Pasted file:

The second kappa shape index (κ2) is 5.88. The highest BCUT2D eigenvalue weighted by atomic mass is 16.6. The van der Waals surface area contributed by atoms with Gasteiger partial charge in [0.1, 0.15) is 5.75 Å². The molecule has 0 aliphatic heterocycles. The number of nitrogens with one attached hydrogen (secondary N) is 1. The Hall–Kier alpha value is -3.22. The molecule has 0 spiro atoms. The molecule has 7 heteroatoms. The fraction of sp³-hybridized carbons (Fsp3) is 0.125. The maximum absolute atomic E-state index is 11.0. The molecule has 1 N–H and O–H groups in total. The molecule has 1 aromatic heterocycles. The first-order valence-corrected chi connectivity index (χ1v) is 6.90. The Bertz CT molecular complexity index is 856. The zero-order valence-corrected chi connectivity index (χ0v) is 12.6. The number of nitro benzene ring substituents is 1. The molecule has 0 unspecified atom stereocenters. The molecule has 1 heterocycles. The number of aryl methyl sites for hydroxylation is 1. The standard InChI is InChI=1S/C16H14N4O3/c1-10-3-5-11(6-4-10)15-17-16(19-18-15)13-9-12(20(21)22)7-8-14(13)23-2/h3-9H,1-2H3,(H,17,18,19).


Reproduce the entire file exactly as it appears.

The second kappa shape index (κ2) is 5.88. The highest BCUT2D eigenvalue weighted by atomic mass is 16.6. The van der Waals surface area contributed by atoms with Gasteiger partial charge in [0.1, 0.15) is 5.75 Å². The molecule has 0 aliphatic heterocycles. The number of nitrogens with one attached hydrogen (secondary N) is 1. The Hall–Kier alpha value is -3.22. The molecule has 0 spiro atoms. The molecule has 7 heteroatoms. The fraction of sp³-hybridized carbons (Fsp3) is 0.125. The maximum absolute atomic E-state index is 11.0. The molecule has 1 N–H and O–H groups in total. The molecule has 1 aromatic heterocycles. The first-order valence-corrected chi connectivity index (χ1v) is 6.90. The Bertz CT molecular complexity index is 856. The zero-order valence-corrected chi connectivity index (χ0v) is 12.6. The number of nitro benzene ring substituents is 1. The molecule has 0 unspecified atom stereocenters. The molecule has 1 heterocycles. The number of aryl methyl sites for hydroxylation is 1. The standard InChI is InChI=1S/C16H14N4O3/c1-10-3-5-11(6-4-10)15-17-16(19-18-15)13-9-12(20(21)22)7-8-14(13)23-2/h3-9H,1-2H3,(H,17,18,19).